1.On 29 March, we published our Report on Rainsbrook Secure Training Centre,1 raising serious concerns about the treatment of children there. We recommended, among other things, that if no substantial improvement in that treatment became apparent, the Ministry of Justice should consider taking Rainsbrook back in-house rather than continuing to contract out its operation to MTC. We also made clear our misgivings about MTC’s ability to run the centre after a series of negative inspection reports by Ofsted, HM Inspectorate of Prisons and the Care Quality Commission. We seriously doubted MTC’s commitment to achieve the substantial change in service required to care for the 12 to 17-year old children in the centre.
2.On 16 June, the Ministry of Justice announced that all children would be removed from Rainsbrook amid ‘serious ongoing concerns about safety and performance’, following a further Ofsted inspection. The Lord Chancellor, rt hon. Robert Buckland QC MP, announced:
Six months ago, I demanded that MTC take immediate action to fix the very serious failings at Rainsbrook. They have failed to deliver and I have been left with no choice but to ask that all children are moved elsewhere as soon as possible. This move will help protect the public by ensuring often vulnerable children get the support they need to turn their lives around–ultimately resulting in fewer victims and safer streets.2
3.We welcome the Lord Chancellor’s decision to remove all children from Rainsbrook Secure Training Centre for their safety and wellbeing and to seek an alternative use for the centre. As our March Report made clear, a litany of inaction by MTC, poor oversight of its contractual relationship by the Ministry of Justice and a series of action plans not worth the paper they were written on left children vulnerable and unsafe. Those children have committed serious crimes; in a civilised society, however, they deserve much better from those contracted to care for them.
4.Between our Report and this week’s announcement, the Government provided us, on 13 May, a response to our March report. We considered that response on 25 May and found it inadequate to the concerns we had identified and raised. The response failed to address seriously the recommendations we had made and did not provide sufficient or adequate detail to reassure us that changes were being implemented in good time. We therefore agreed, unusually, not to publish that response, but to seek fuller answers to the questions we had asked and recommendations we had made. Given the change in circumstances, we today publish that response as an appendix to this Report, but we also take the opportunity here to repeat questions as yet unanswered about what went wrong at Rainsbrook.
5.We seek, in particular, an explanation from the Ministry of why MTC was, early in 2020, granted a two-year extension to its contract to run Rainsbrook when considerable concern had already been raised about the company’s capacity to do so. We also asked what ministerial involvement there had been in the decision to grant that extension. The response with which we were provided states:
HMG approvals and departmental spending were agreed for an overall seven-year period: a five-year contract with a pre-determined option to extend by a further two years. In making the decision, performance data was also considered and the site was not showing significant failings in October 2019. The decision to activate the two-year extension was internally approved in November 2019 and formally notified to MTC in February 2020.3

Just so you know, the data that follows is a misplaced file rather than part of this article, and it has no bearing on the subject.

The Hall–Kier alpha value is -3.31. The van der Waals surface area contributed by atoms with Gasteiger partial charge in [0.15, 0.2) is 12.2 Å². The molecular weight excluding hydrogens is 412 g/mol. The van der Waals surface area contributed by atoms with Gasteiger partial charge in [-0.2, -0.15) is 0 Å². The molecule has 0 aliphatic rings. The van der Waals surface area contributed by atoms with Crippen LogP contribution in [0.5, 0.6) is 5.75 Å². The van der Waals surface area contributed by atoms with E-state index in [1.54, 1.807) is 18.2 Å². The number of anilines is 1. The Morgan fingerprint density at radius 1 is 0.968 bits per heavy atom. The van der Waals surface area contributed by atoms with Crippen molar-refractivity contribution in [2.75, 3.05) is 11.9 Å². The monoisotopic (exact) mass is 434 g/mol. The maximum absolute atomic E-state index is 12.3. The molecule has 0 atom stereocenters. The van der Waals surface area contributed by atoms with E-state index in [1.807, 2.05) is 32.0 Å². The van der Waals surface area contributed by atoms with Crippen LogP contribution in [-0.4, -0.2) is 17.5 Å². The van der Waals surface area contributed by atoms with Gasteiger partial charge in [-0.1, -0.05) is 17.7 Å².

6.We were told in oral evidence that two improvements notices had been given and financial penalties were, in fact, imposed on MTC for failings at Rainsbrook with one financial penalty in place since May 2019. Were those improvement notices and financial sanctions taken into account when it was decided to extend the contract? How does the Ministry define “significant failings”?
7.The response appears to imply that no Minister was involved in signing off the two-year extension. Is that so? If it is, why was there no ministerial involvement? What steps will be taken to involve Ministers in such decisions in future when questions have been raised about a contractor? The Ministry should explain what “internally approved” means, setting out clearly who took the decision to extend the contract.
8.The extended contract gave MTC until May 2023 to operate Rainsbrook. We invite the Ministry to set out, in detail and including specific figures, what the additional cost was of extending the contract and what, if any, termination costs may now apply. The Ministry should also make clear as soon as possible what the future use of Rainsbrook will be and what is intended to be the Ministry’s future relationship with MTC.
9.The Government expects to respond to Select Committee Reports within two months normally. As our original Report was published in early March and significant work should already have been done to respond to it, we would hope that it might respond to this one within two weeks.
1 Justice Committee, Seventeenth Report of Session 2019–21, Rainsbrook Secure Training Centre, HC 1266.
2 “Lord Chancellor takes immediate action to move children from Rainsbrook”, Ministry of Justice Press Release, 16 June 2021.
3 See Appendix of this report: “Government Response to the Justice Committee’s Seventeenth Reports of Session 2019–2021: Rainsbrook Secure Training Centre”.
Published: 24 June 2021 Site information Accessibility statement